Barcelona: Valverde, Setien… because in the end Barcelona’s problem was a matter of coaching

Barcelona Opinion of Jaime Rincon

Barcelona’s football was boring and ridiculous things happened in Europe, but Ernesto Valverde was not to blame. That’s what they said.

The fact that opponents overturned two knockout tues is the fault of the players and their attitude. Poor ‘Txingurri’, that’s not the coach’s problem.

The players were there, and it did not matter who was brought up. That’s what was heard when Quique Setien arrived. He is one more victim of a team whose cycle has come to an end.

They dodged the issue of not demanding the good performances promised from the coach, and let’s not talk about results.

Now that everything is going smoothly, and Barcelona are exciting again, that Jordi Alba has recovered his speed and commitment, the team are running, defending, players pressing to help their teammates, Philippe Coutinho is performing, Sergio Busquets is again Busquets, Sergi Roberto is not as bad a full-back as he seemed, and Lionel Messi helps … for now.

All eyes are on the bench. Now yes, this is because of the coach. So where do we stand?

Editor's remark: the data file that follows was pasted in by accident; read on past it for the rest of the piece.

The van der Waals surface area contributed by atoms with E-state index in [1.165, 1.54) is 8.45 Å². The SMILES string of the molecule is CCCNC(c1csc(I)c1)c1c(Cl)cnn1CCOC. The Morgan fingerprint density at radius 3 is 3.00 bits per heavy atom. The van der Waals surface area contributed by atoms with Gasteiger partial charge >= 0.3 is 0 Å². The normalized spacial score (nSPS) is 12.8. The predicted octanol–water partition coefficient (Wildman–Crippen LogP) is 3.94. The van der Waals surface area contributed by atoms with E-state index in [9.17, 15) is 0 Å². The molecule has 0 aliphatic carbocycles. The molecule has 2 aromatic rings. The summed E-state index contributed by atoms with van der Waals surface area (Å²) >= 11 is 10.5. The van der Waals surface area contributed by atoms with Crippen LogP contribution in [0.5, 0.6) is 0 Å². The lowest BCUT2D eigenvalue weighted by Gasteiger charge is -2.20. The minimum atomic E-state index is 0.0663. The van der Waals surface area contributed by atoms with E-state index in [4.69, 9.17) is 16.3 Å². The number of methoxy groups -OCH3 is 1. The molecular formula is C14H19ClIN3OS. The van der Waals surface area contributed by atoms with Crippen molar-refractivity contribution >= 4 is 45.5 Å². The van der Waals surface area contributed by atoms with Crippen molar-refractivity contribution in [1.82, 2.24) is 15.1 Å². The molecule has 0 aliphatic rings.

In modern football the power of the players is excessive. Before, they did what a coach said. That is what a collective sport like this is about. And as long as it is like this, the chances of success will be greater. Always.

And this is what happens now with Ronald Koeman’s Barcelona. Ivan Rakitic, Arturo Vidal and Luis Suarez left. All three are great players and it wouldn’t be strange to see them perform again at a high level at their new teams.

Of the current starting XI – apart from Neto who os cover for Marc-Andre ter Stegen – only Coutinho was not part of the squad last season. What has changed then? The coach. That has changed.

Koeman has been given power as it should be with a coach. The scenery has changed, the physical tone of training has been raised and the level of demand has been put where it should be.

If Suarez had continued, there is no doubt that Koeman would have dropped him to the bench, if he thought that his team would improve. His personality, his tactical decisions and his courage, plus his confidence in Ansu Fati, who was only a substitute against Bayern Munich, are the best explanations for Barcelona’s metamorphosis.

There is a team, there is a coach and, more importantly, the hierarchies are clear. And through order it is always easier to build something aspirational. But that’s just one of the factors that influence someone’s pursuit of success.

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